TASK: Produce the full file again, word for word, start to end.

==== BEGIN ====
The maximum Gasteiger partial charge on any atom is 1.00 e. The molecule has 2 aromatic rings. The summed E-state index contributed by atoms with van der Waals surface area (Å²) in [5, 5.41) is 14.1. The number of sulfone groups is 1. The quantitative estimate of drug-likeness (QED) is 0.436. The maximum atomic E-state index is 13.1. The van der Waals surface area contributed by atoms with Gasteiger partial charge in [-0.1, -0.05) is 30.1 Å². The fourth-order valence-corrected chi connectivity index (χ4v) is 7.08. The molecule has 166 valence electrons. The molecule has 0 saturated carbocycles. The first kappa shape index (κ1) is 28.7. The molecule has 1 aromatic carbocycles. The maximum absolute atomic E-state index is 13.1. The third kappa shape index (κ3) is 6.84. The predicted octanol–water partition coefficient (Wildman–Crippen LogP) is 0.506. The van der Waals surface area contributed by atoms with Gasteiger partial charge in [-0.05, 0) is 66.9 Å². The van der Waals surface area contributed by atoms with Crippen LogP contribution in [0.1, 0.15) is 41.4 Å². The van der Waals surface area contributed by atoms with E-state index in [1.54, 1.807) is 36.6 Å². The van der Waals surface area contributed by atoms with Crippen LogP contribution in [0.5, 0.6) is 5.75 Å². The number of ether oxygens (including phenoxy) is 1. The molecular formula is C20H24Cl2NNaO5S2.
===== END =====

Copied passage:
The maximum Gasteiger partial charge on any atom is 1.00 e. The molecule has 2 aromatic rings. The summed E-state index contributed by atoms with van der Waals surface area (Å²) in [5, 5.41) is 14.1. The number of sulfone groups is 1. The quantitative estimate of drug-likeness (QED) is 0.436. The maximum atomic E-state index is 13.1. The van der Waals surface area contributed by atoms with Gasteiger partial charge in [-0.1, -0.05) is 30.1 Å². The fourth-order valence-corrected chi connectivity index (χ4v) is 7.08. The molecule has 166 valence electrons. The molecule has 0 saturated carbocycles. The first kappa shape index (κ1) is 28.7. The molecule has 1 aromatic carbocycles. The maximum absolute atomic E-state index is 13.1. The third kappa shape index (κ3) is 6.84. The predicted octanol–water partition coefficient (Wildman–Crippen LogP) is 0.506. The van der Waals surface area contributed by atoms with Gasteiger partial charge in [-0.05, 0) is 66.9 Å². The van der Waals surface area contributed by atoms with Crippen LogP contribution in [0.1, 0.15) is 41.4 Å². The van der Waals surface area contributed by atoms with E-state index in [1.54, 1.807) is 36.6 Å². The van der Waals surface area contributed by atoms with Crippen LogP contribution in [0.5, 0.6) is 5.75 Å². The number of ether oxygens (including phenoxy) is 1. The molecular formula is C20H24Cl2NNaO5S2.